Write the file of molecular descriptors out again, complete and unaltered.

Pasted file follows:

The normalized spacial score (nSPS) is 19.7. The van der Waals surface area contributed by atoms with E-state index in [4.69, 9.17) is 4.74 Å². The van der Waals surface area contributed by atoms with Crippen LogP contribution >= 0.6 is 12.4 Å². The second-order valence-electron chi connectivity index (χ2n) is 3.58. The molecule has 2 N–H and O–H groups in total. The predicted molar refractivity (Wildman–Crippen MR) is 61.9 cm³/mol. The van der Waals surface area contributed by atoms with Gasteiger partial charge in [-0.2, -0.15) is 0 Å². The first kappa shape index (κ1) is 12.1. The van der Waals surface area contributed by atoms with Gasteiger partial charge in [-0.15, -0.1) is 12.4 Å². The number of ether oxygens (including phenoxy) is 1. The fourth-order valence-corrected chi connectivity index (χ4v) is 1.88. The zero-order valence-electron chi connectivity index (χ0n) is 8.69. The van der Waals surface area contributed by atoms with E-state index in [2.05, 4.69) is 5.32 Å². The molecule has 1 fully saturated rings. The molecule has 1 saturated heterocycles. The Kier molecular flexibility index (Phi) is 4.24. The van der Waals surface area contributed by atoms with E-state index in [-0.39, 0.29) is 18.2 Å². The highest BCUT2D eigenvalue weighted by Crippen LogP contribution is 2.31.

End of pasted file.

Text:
The normalized spacial score (nSPS) is 19.7. The van der Waals surface area contributed by atoms with E-state index in [4.69, 9.17) is 4.74 Å². The van der Waals surface area contributed by atoms with Crippen LogP contribution >= 0.6 is 12.4 Å². The second-order valence-electron chi connectivity index (χ2n) is 3.58. The molecule has 2 N–H and O–H groups in total. The predicted molar refractivity (Wildman–Crippen MR) is 61.9 cm³/mol. The van der Waals surface area contributed by atoms with Gasteiger partial charge in [-0.2, -0.15) is 0 Å². The first kappa shape index (κ1) is 12.1. The van der Waals surface area contributed by atoms with Gasteiger partial charge in [-0.15, -0.1) is 12.4 Å². The number of ether oxygens (including phenoxy) is 1. The fourth-order valence-corrected chi connectivity index (χ4v) is 1.88. The zero-order valence-electron chi connectivity index (χ0n) is 8.69. The van der Waals surface area contributed by atoms with E-state index in [2.05, 4.69) is 5.32 Å². The molecule has 1 fully saturated rings. The molecule has 1 saturated heterocycles. The Kier molecular flexibility index (Phi) is 4.24. The van der Waals surface area contributed by atoms with E-state index in [-0.39, 0.29) is 18.2 Å². The highest BCUT2D eigenvalue weighted by Crippen LogP contribution is 2.31.